OMG! UR txtspk makes ppl lol, but no one will listen 2 u or take u srsly.
Teachers should welcome internet abbreviations and textspeak in the classroom, rather than seeing its use as a reason to invalidate students’ opinions, new research claims.
Aisling O’Boyle, author of the report and lecturer at Queen’s University Belfast, says teenagers should be allowed to express themselves creatively, regardless of how informal their language choice is.
Dr O’Boyle’s research into teenagers’ language use formed part of a project examining the impact of educational reform on 52 schools around the country. She considered how teachers view what teenagers have to say and found that adults tend to write-off anything expressed in textspeak or Twitter abbreviations.
“Cultural narratives around young people tend to be ‘let’s have a giggle at them – don’t they do silly things?’,” she told TES. “It’s quite easy to pick on those who use that language and make their voice seem less important – to say ‘oh, young people don’t have basic skills, so we can’t listen to them’.”
Are abbreviations NSFW?
In part, Dr O’Boyle found that teachers underrate pupils’ language abilities because they do not understand new forms of speech. “Young people’s new-media use is a new form of communication,” she said. “There are no rules, no history to go on. Young people who use it are making the rules of communication. Older people tend to say that’s awful. Well, it’s not. It’s just a new form of communication.”
She added that teachers often assume pupils’ decision-making skills are related to their ability to use standard English.
Mick Connell, consultant and vice-chair at the National Association for the Teaching of English, agreed that pupils’ language use was more sophisticated than adults often gave them credit for.
“Students are aware that they’re playing language games,” he said. “They’re aware that language is context-based and has all these possibilities. Instead of closing down things, we ought to be opening them up.”
For example, he suggested that teachers could introduce students to the word “wally”, which was widely deployed by teenagers 30 years ago but is largely out of use among pupils today.
“It’s interesting for teenagers to look at these words and realise that they have a very short shelf life,” he said. “These things are fun while they’re about, but we shouldn’t take them too seriously.”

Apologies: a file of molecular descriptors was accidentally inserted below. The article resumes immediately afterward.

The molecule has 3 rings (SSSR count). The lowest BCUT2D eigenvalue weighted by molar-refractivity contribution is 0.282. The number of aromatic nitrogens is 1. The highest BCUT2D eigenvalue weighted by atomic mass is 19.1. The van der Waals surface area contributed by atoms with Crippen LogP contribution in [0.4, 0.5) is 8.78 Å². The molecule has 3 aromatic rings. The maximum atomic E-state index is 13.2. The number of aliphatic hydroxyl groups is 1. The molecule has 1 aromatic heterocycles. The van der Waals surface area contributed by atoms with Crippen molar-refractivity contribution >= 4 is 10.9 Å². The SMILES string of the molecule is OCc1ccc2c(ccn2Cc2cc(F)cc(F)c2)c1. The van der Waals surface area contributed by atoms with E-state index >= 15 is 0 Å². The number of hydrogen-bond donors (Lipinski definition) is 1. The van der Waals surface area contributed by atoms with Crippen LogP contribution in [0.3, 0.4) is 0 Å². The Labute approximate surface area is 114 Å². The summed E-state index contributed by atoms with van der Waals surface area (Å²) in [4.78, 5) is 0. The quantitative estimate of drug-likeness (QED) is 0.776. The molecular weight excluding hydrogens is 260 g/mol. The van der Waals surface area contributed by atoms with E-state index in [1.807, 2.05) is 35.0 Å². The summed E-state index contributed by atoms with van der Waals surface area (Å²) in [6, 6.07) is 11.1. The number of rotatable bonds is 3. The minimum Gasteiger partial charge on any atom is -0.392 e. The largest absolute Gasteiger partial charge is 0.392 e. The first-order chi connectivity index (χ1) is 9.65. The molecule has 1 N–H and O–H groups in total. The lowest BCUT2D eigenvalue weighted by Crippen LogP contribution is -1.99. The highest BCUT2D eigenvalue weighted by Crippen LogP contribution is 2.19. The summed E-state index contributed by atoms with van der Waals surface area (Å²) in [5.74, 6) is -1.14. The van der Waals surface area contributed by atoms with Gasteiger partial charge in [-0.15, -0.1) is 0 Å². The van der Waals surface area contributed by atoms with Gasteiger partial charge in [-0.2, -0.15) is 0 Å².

In a paper presented at the British Educational Research Association conference this month, Dr O’Boyle highlights the fact that the new GCSE English language exam grades pupils on how they deliver a presentation and take questions, rather than their ability to speak and listen to one another.
“It’s another way of saying ‘we don’t value what you say or how you say it’,” she said.
It is a sentiment echoed by Mr Connell. “The message that teenagers get all the time is that talk is preliminary, instructional and of very low status – what’s important is reading and writing,” he said.
“Too many classrooms are not giving opportunities to young people to have extended conversations. Why should we be surprised that kids’ vocabulary is restricted?
“We give them the message that talk isn’t important in the real world. But, if we look at the real world, almost all our progress is made through discussion, collaboration and compromise.”
Besides, Mr Connell noted, while lol, yolo and omg may be relatively new acronyms, abbreviation was hardly exclusive to the internet era. “If you went back and looked at manuscripts in copperplate, I’d bet there were many more abbreviations back in that golden era,” he said.
“I bet Shakespeare abbreviated all the time – and some old git was looking on and saying ‘you shouldn’t do that’.”
Bae: babe, sweetie
Bff: best friend forever
Brb: be right back
Fomo: fear of missing out
Gtg: got to go
Igt: I got this
LMAO: laughing my ass off
Lol: laugh out loud
Ngl: not gonna lie
NSFW: not safe for work
Nvm: never mind
On fleek: perfect, flawless
Rofl: rolling on the floor laughing
Swyp: so what’s your problem?
Thirsty: seeking attention from the opposite sex Yolo: you only live once